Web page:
In this tutorial we'll take a look at root management in HaxeUI.
According to the official HaxeUI wiki, a root is a "core component that HaxeUI uses for the drawing and layout of UI components".
Until now, we've only been using one root in all of the examples and we created it using Toolkit's openFullscreen() method. Each root is created asynchronously and acts as a separate entity. We can create new ones using the openPopup() method and position them differently on the screen.
This may come in handy when the HaxeUI interface does not need to take up the whole screen, but just a portion of it.
Styling in HaxeUI
There are several ways to style components in HaxeUI.
Fortunately, HaxeUI tries to follow the convenient CSS + HTML pattern so if you're familiar with those, you'll have no problem grasping this concept quickly.
You can style controls in code by accessing and setting values to the properties of their "style" property directly. This is the most obvious but the least convenient way to change the appearance of a component, so let's jump right into the CSS approach.
You can create CSS descriptions using the static StyleManager class, add them to the layout XML in a "style" node, or store them in a separate CSS file and load that.
Popups in HaxeUI
Popup windows can be used for various purposes, sometimes just requiring the user's confirmation of an action, other times telling them to wait until a process is done.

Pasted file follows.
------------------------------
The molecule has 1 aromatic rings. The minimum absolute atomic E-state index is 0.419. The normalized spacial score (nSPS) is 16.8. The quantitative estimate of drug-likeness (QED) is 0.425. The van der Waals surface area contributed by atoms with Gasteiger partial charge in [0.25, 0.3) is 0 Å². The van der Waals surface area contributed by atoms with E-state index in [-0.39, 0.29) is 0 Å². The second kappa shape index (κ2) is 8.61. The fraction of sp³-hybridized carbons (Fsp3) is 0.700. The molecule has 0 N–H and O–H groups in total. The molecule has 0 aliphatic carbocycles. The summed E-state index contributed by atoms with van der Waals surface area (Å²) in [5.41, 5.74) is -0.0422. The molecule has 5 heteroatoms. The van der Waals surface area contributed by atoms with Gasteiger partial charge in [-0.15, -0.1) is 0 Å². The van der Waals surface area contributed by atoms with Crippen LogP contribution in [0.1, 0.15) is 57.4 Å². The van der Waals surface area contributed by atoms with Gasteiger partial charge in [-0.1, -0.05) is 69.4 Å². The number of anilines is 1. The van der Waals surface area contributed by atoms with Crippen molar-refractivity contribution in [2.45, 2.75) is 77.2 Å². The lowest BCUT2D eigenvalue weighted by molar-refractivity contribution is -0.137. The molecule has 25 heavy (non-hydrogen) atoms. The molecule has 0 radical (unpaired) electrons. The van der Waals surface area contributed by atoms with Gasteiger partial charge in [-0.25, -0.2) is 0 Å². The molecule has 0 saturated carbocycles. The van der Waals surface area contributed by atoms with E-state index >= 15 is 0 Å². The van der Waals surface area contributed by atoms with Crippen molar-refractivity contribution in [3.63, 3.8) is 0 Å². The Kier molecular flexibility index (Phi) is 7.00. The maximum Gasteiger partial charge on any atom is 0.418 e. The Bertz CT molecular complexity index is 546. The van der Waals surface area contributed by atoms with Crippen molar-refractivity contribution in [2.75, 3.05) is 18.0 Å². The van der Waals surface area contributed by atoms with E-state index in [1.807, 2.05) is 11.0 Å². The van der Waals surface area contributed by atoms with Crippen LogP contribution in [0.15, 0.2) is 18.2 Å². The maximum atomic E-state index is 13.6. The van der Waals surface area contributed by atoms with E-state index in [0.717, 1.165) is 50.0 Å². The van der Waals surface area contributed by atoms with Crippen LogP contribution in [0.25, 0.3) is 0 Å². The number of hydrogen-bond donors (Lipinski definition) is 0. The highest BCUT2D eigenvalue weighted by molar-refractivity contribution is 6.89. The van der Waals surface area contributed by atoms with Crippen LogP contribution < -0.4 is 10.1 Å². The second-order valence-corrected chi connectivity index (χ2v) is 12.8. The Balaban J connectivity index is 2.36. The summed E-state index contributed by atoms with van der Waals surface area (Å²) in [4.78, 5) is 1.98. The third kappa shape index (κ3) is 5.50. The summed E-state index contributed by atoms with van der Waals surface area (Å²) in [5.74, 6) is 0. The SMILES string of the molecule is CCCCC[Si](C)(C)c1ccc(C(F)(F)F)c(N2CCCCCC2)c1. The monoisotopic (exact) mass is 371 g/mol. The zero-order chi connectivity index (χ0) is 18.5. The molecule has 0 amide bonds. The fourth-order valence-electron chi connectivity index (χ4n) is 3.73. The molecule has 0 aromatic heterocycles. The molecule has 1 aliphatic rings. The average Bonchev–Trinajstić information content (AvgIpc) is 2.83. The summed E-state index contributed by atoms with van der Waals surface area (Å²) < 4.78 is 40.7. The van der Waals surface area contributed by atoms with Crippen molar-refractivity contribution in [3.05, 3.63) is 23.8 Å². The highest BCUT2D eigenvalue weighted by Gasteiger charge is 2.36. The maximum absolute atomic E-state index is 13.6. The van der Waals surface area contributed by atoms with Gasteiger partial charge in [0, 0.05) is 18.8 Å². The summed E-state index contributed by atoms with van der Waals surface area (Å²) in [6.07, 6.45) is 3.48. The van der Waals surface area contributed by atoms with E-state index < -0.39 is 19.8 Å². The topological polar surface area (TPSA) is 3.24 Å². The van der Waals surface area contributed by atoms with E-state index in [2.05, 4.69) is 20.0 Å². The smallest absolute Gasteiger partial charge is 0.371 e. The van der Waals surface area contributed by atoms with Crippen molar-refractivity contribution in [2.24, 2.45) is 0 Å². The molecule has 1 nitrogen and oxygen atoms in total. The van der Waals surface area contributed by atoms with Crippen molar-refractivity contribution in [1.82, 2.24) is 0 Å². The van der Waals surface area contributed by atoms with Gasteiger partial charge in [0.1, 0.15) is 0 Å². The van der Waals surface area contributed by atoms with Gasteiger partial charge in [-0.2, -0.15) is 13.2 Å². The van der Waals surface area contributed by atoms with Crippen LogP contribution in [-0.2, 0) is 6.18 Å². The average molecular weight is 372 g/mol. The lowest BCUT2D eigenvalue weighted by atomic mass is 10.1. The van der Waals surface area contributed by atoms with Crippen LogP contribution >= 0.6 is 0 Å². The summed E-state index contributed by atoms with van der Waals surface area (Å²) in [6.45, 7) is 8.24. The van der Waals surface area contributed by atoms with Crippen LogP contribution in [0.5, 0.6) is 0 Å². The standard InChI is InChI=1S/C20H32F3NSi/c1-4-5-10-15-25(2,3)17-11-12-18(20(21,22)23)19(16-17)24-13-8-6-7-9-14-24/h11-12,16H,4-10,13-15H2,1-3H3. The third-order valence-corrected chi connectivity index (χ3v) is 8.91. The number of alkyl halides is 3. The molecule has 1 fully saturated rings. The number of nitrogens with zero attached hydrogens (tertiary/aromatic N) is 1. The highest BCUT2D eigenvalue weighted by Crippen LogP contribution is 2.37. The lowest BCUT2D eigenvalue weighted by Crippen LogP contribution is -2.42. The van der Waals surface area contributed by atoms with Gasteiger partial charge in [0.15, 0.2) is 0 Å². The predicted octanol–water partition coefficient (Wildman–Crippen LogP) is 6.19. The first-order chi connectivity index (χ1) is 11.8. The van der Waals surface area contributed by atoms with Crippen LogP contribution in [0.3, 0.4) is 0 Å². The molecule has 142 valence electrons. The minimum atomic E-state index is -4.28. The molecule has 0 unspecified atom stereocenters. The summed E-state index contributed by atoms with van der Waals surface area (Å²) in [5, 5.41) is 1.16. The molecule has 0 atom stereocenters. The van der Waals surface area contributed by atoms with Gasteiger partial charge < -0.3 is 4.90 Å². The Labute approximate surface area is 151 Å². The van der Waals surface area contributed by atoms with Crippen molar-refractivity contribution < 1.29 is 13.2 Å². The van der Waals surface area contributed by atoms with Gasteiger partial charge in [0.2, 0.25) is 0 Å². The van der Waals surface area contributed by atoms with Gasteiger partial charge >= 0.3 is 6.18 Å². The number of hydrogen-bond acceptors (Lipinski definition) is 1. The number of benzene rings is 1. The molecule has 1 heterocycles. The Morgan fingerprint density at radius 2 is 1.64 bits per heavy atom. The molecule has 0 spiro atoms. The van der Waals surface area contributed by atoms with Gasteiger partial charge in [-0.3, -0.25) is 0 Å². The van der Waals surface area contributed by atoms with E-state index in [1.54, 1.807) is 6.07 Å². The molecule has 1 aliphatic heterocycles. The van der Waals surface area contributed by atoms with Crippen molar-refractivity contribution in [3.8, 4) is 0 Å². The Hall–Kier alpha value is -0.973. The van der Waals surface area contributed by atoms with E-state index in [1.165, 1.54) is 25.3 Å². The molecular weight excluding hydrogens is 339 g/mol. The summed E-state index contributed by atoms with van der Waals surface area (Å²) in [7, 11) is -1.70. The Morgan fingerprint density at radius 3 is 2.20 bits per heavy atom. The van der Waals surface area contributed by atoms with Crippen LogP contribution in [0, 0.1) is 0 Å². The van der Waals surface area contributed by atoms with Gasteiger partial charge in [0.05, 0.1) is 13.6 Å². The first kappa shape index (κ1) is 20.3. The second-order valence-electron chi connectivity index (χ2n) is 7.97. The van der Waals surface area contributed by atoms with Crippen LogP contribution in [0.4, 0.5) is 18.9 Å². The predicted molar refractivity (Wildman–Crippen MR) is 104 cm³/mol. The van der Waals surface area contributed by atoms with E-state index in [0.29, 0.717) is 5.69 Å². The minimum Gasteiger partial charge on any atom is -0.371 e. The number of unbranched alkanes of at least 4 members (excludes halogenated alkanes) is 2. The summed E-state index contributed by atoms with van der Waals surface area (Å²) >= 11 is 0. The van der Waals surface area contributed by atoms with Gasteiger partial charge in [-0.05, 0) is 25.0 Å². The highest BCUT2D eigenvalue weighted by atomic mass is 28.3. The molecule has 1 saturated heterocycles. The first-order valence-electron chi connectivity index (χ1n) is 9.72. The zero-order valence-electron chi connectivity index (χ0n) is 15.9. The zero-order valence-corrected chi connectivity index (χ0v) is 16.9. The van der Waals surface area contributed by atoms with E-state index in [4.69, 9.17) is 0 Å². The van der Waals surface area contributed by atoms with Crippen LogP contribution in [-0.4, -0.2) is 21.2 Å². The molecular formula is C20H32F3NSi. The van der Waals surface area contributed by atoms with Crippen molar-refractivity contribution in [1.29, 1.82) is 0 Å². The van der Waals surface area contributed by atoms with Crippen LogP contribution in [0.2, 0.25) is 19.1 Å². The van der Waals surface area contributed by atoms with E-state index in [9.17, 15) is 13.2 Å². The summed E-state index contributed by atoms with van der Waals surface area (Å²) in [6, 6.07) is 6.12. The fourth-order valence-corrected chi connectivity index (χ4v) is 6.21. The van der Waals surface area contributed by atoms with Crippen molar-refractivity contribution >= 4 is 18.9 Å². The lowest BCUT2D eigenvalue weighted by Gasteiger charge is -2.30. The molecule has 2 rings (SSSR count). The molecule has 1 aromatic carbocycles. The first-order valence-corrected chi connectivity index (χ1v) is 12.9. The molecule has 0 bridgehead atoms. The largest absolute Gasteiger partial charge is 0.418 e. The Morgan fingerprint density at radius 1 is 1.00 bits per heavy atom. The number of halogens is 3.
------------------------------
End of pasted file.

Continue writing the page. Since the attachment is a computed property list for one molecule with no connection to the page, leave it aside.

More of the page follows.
HaxeUI offers a very easy way to create and customize popups. There are 5 popup types that we can create - simple popups, list popups, busy popups, calendar popups and custom popups.
All popup activities are managed using the PopupManager class.
Let's start by creating a simple "busy" popup, which tells the user to wait, and disappears after 5 seconds.
IDs and Event listeners in HaxeUI
In the previous tutorial I showed how to use XML layouts to create interfaces using HaxeUI.
The controls we added through XML don't do much on their own, but their functionality can be added as soon as we get actual access to the elements we've created. This is done similarly to HTML - through the use of IDs.
Let's create a new layout which has a VBox container with multiple children, two of which have IDs set.
You can update the existing code from previous tutorial. Update the mainLayout.xml file to look like this:
Using XML layouts in HaxeUI
In the previous tutorial I explained how to install HaxeUI and display its components programmatically.
Adding UI elements using code allows for dynamic layout manipulation, but is not always convenient. It is much easier to store layouts separately from code in XML files, and HaxeUI has the ability to do so.
Before we delve into layout creation, I should mention UI themes. HaxeUI has several built-in themes that you can use to change the appearance of all the controls in your application.